Welcome to the English medium literacy instructional series teaching and learning resources for years 1 to 8.
- Health and Physical Education
- Social Sciences
- The Arts
18 items - Showing 11 - 18
How to be Normal
by Annaleese Jochems
illustrated by Adele Jackson
"Charley’s at the old playground, sitting on the bottom of the slide and concentrating. When the bell rings, she’ll walk back to class – but first, she’ll wait till at least half the other kids have done the same. She’s improving herself. This week, she’s fixing her habit of being back at her desk too soon. It’s unnecessary, and it singles her out."
by Tim Jones
illustrated by Andrew Burdan
"Charlie’s own pack was fine, but he was hungry, and his new boots pinched. Plus his mates were way ahead, having a great time – and here he was stuck at the back with Mr Ngaia and the new kid."
Miri and Raru
by Dylan Horrocks
This lively graphic text provides a hilarious take on the old “dog ate my homework” story. Miri draws monsters in her schoolbooks to calm herself down when she’s feeling angry or upset. When one drawing comes to life, she finds that her teacher is surprisingly understanding.
Max and Alice
by Bernard Beckett; illustrations by Sarah Illingworth
On the day of the swimming sports, Max took off his shoes and socks and put them on again three times. Only then was he happy that his socks were lined up exactly the way he liked them.
My Name is Rez
written and illustrated by Toby Morris
Rez Gardi was born in a Kurdish refugee camp in Pakistan and came to New Zealand as a young child, with her family. This graphic text is a memoir, looking back on her life so far. She is now a successful lawyer, a worker for refugees, and was the 2017 Young New Zealander of the year.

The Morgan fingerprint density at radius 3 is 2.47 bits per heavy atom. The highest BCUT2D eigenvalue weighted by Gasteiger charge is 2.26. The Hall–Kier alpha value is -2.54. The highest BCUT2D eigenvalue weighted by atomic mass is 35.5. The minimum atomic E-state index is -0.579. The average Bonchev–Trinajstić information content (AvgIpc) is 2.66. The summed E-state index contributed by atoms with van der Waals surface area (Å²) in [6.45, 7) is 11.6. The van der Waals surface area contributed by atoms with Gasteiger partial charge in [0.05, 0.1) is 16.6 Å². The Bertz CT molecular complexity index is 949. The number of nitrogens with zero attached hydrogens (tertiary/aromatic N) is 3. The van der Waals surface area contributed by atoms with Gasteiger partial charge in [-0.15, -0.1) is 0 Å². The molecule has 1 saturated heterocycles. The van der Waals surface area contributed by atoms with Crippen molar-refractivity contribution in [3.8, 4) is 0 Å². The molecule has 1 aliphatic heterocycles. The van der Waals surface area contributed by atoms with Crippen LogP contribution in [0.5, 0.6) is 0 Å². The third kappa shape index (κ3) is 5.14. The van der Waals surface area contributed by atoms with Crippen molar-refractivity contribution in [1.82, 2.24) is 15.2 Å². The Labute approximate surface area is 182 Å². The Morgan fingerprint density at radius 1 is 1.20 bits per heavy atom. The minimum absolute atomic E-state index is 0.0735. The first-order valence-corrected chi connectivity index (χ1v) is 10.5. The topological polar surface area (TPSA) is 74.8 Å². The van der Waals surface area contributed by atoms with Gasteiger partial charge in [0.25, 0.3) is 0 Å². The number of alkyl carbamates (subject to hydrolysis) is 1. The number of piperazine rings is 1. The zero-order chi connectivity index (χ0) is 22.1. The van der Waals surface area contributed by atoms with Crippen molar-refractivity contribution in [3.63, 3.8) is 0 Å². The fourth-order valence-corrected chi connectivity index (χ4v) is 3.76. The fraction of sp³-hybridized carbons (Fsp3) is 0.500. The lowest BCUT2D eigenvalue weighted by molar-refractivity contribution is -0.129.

by Marisa Maepu
This story gently and implicitly explores the theme of bullying and provides opportunities for students to consider strategies for dealing with similar situations. Told through the eyes of a narrator, it portrays the tensions between Henry and Sefa but also focuses on the importance of maintaining personal integrity. The decisions taken by Henry and Sefa can be compared and discussed, with some analysis of the consequences. The story also deals with the responsibilities of those noticing bullying behaviour around them.
by Sarah Penwarden
“The Bullet” has been adapted as a graphic text from the story of the same name in School Journal 4.3.08. In both versions, the story is about a boy who is bullied in his new school and faces decisions that could change the course of his young life. The graphic text format is more accessible and engaging, and provides multiple opportunities for readers to access the sophisticated themes and abstract ideas of the original story. The illustrations use a gritty, raw style that highlights the sense of danger and risk. The text offers opportunities for students to build on the key competencies of managing self and relating to others.